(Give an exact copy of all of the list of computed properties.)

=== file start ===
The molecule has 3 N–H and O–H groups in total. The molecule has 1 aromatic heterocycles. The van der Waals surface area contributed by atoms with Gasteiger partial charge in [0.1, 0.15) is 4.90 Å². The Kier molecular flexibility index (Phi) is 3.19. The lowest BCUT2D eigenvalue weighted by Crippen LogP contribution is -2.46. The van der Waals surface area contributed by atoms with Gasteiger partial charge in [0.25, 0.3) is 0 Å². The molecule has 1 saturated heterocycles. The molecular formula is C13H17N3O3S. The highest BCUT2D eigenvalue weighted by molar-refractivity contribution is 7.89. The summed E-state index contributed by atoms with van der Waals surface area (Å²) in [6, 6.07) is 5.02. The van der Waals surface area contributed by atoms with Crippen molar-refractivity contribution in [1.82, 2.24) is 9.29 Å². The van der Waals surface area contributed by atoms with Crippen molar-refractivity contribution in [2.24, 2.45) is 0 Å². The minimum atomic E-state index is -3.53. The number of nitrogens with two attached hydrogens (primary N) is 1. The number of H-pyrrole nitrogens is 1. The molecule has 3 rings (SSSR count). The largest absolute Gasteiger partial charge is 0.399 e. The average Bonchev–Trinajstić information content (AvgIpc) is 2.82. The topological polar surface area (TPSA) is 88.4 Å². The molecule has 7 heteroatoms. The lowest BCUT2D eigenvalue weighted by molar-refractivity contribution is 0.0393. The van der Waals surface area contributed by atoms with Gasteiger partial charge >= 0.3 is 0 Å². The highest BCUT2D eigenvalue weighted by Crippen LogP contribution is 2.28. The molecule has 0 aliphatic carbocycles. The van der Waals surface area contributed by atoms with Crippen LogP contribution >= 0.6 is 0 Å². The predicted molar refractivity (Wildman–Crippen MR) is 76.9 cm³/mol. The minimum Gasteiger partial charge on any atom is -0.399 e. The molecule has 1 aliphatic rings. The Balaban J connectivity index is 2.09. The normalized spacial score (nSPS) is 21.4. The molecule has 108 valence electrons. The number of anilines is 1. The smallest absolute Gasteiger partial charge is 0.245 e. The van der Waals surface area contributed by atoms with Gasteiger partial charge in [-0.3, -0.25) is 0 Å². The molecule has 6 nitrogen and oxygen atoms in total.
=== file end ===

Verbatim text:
The molecule has 3 N–H and O–H groups in total. The molecule has 1 aromatic heterocycles. The van der Waals surface area contributed by atoms with Gasteiger partial charge in [0.1, 0.15) is 4.90 Å². The Kier molecular flexibility index (Phi) is 3.19. The lowest BCUT2D eigenvalue weighted by Crippen LogP contribution is -2.46. The van der Waals surface area contributed by atoms with Gasteiger partial charge in [0.25, 0.3) is 0 Å². The molecule has 1 saturated heterocycles. The molecular formula is C13H17N3O3S. The highest BCUT2D eigenvalue weighted by molar-refractivity contribution is 7.89. The summed E-state index contributed by atoms with van der Waals surface area (Å²) in [6, 6.07) is 5.02. The van der Waals surface area contributed by atoms with Crippen molar-refractivity contribution in [1.82, 2.24) is 9.29 Å². The van der Waals surface area contributed by atoms with Crippen molar-refractivity contribution in [2.24, 2.45) is 0 Å². The minimum atomic E-state index is -3.53. The number of nitrogens with two attached hydrogens (primary N) is 1. The number of H-pyrrole nitrogens is 1. The molecule has 3 rings (SSSR count). The largest absolute Gasteiger partial charge is 0.399 e. The average Bonchev–Trinajstić information content (AvgIpc) is 2.82. The topological polar surface area (TPSA) is 88.4 Å². The molecule has 7 heteroatoms. The lowest BCUT2D eigenvalue weighted by molar-refractivity contribution is 0.0393. The van der Waals surface area contributed by atoms with Gasteiger partial charge >= 0.3 is 0 Å². The highest BCUT2D eigenvalue weighted by Crippen LogP contribution is 2.28. The molecule has 0 aliphatic carbocycles. The van der Waals surface area contributed by atoms with Crippen LogP contribution >= 0.6 is 0 Å². The predicted molar refractivity (Wildman–Crippen MR) is 76.9 cm³/mol. The minimum Gasteiger partial charge on any atom is -0.399 e. The molecule has 1 aliphatic rings. The Balaban J connectivity index is 2.09. The normalized spacial score (nSPS) is 21.4. The molecule has 108 valence electrons. The number of anilines is 1. The smallest absolute Gasteiger partial charge is 0.245 e. The van der Waals surface area contributed by atoms with Gasteiger partial charge in [-0.3, -0.25) is 0 Å². The molecule has 6 nitrogen and oxygen atoms in total.